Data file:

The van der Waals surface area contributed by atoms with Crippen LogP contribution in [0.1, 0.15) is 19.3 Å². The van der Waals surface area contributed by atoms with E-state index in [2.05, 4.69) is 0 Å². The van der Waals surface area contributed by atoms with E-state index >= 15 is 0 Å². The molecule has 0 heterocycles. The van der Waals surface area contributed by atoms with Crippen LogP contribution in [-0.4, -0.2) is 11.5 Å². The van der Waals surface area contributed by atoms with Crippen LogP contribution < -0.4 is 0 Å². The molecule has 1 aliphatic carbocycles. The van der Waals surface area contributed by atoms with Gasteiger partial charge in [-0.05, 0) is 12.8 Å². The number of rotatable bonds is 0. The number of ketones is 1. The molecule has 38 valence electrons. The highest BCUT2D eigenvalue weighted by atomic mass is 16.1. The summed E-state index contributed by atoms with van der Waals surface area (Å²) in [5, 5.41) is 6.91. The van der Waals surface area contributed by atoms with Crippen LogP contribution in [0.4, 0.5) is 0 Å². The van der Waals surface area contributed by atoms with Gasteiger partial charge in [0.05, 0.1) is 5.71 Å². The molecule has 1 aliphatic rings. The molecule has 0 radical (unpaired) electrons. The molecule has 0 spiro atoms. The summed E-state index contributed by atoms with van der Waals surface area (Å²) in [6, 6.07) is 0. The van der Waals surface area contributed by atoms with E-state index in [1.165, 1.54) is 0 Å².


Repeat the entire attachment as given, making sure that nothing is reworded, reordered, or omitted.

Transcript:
The van der Waals surface area contributed by atoms with Crippen LogP contribution in [0.1, 0.15) is 19.3 Å². The van der Waals surface area contributed by atoms with E-state index in [2.05, 4.69) is 0 Å². The van der Waals surface area contributed by atoms with E-state index >= 15 is 0 Å². The molecule has 0 heterocycles. The van der Waals surface area contributed by atoms with Crippen LogP contribution in [-0.4, -0.2) is 11.5 Å². The van der Waals surface area contributed by atoms with Crippen LogP contribution < -0.4 is 0 Å². The molecule has 1 aliphatic carbocycles. The van der Waals surface area contributed by atoms with Gasteiger partial charge in [-0.05, 0) is 12.8 Å². The number of rotatable bonds is 0. The number of ketones is 1. The molecule has 38 valence electrons. The highest BCUT2D eigenvalue weighted by atomic mass is 16.1. The summed E-state index contributed by atoms with van der Waals surface area (Å²) in [5, 5.41) is 6.91. The van der Waals surface area contributed by atoms with Crippen LogP contribution in [0.4, 0.5) is 0 Å². The van der Waals surface area contributed by atoms with Gasteiger partial charge in [0.05, 0.1) is 5.71 Å². The molecule has 1 aliphatic rings. The molecule has 0 radical (unpaired) electrons. The molecule has 0 spiro atoms. The summed E-state index contributed by atoms with van der Waals surface area (Å²) in [6, 6.07) is 0. The van der Waals surface area contributed by atoms with E-state index in [1.165, 1.54) is 0 Å².